Saturday, March 03, 2018

The Carnival of Absurdity on #SB48

Yesterday, the Courier-Journal wrote an error-filled article titled "Kentucky's 'child bride' bill stalls as groups fight to let 13-year-olds wed." Its author, Deborah Yetter, a liberal writer for the paper, took what seemed to be all of the wild rhetoric of some supporters of the bill, and enshrined them in a news story. Then the story was taken by national newspapers and broadcast all over the country.

Not only was the title blatantly false to the point of being scurrilous, but the story itself blatantly misrepresented the Family Foundation's position on SB 48. 

"A bill to make 18 the legal age for marriage in Kentucky has stalled in a Senate committee amid concerns about the rights of parents to allow children to wed at a younger age, according to several lawmakers," says Yetter. And good luck trying to correct this falsehood, given that Yetter contacts the Family Foundation office only about an hour and 15 minutes before she posts her story and is then able to write "Family Foundation Executive Director Kent Ostrander did not respond to requests for comment."


She never attempted to call me (which she's done frequently in the past), who was the one handling communications on this issue.

First of all, this bill does not ban child marriages if by that anyone means the prohibiting all marriages of minors. It allows 17 year-olds to marry under certain conditions. The only debate was over what those conditions were. The Family Foundation wanted to keep current provisions that allowed parents to consent and opposed taking away the right of all parents, bad and good, and handing it to judges.

The Family Foundation has always supported the provisions in the bill that prevent children under 17 from marrying. The only issue with the bill was that it took away parental consent in the case of 17 year-olds and gave it to the very judges who, we now know (if all the rhetoric about the crisis of child marriages is to be believed) were allowing children under 16 years-old to get married (Under KY law, only a judge can do this).

Second, the Foundation just asked the chairman for a week to fix this problem. He recognized that the concerns were reasonable and was kind enough to do this. And we never asked that it be delayed past the first week. In any case, I believe we are going to see an improved bill come out of the committee next week.

The Foundation never said anything publicly about the bill until inaccurate stories like Yetter's hit the web, after which it became imperative to correct the misapprehensions that were on the loose. It didn't even lobby against the bill, with the exception of conversations that were had with three or four committee members, none of whom were asked to vote against the bill, since negotiations were still happening.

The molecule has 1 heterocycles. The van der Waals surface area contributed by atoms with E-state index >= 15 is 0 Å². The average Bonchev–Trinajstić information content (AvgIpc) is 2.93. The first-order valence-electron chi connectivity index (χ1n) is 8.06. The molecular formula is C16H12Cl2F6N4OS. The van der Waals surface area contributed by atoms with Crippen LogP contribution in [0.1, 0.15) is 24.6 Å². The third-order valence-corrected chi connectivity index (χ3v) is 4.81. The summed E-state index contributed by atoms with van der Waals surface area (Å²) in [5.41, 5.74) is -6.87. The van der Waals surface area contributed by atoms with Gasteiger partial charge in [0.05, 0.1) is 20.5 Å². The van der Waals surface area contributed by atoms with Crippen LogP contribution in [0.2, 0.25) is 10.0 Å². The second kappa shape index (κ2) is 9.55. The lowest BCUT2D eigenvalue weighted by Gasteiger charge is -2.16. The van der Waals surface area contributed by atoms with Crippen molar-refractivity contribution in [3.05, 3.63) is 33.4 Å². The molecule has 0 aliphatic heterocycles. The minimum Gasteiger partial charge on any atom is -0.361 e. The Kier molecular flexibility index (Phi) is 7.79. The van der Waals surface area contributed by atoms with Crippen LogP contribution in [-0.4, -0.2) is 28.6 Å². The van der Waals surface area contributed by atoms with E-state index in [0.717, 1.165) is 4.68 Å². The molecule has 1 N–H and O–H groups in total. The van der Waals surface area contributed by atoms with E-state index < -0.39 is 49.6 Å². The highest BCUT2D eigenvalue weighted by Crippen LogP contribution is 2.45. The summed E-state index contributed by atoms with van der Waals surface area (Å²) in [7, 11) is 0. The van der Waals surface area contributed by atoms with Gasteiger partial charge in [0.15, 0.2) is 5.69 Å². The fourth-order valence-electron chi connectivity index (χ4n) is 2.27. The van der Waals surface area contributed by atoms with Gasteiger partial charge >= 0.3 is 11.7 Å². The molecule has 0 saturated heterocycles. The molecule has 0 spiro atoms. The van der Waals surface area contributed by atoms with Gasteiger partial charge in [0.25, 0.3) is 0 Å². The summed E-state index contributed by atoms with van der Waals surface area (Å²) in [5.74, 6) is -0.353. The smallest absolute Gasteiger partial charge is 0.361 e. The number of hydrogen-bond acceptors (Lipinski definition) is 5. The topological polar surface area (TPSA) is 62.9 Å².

But the carnival of absurdity that the talk surrounding this bill has engendered is a wonder to behold.

Partly thanks to the Courier-Journal's ethically-challenged journalism, people think the opposition to the bill is about whether 13 year-olds can marry. 


Of course, it doesn't help that nobody who thinks they are qualified to comment on this online bothers to know the facts, read the bill, or even understand the legislative process (the bill was never "killed" as some online sites reported). 

Inaccuracy and bias is not something the CJ has ever shied away from. But they've almost outdone themselves this time.


Anonymous said...

Yeah, typical "Christian" logic. Hate the gays, support the child molesters.

You people wouldn't recognize Jesus if he walked up to you and turned water into wine.

Anonymous said...

"Christian" means Christ follower and Christ never hated anyone and neither do his followers. He does however hate sin (disobedience) he never went against his word and never will, he is not wishy washy, neither does he condone Sin of any kind. He only addresses it in his word when you read it in the way it was written and not in the way you want to see it and he gives clearly the consequences of that sin. Any of us can make the Bible say what we want it to because we want to be comfortable in our sin and we want to keep doing what pleases the flesh. Christ "did" come to die for our Sin and give us an opportunity to repent (turn away from our sin) believe him and follow him and make his truth known, but we make the choice he don't make it for us. We either believe the total truth of his word or we decide to live like we want and reject his truth. Eternity is forever, I'd be sure to get it right because a little fun down here is never worth losing your soul for all eternity. You are not making a argument against the topic at hand, you are making a hate statement towards Christianity and Christians.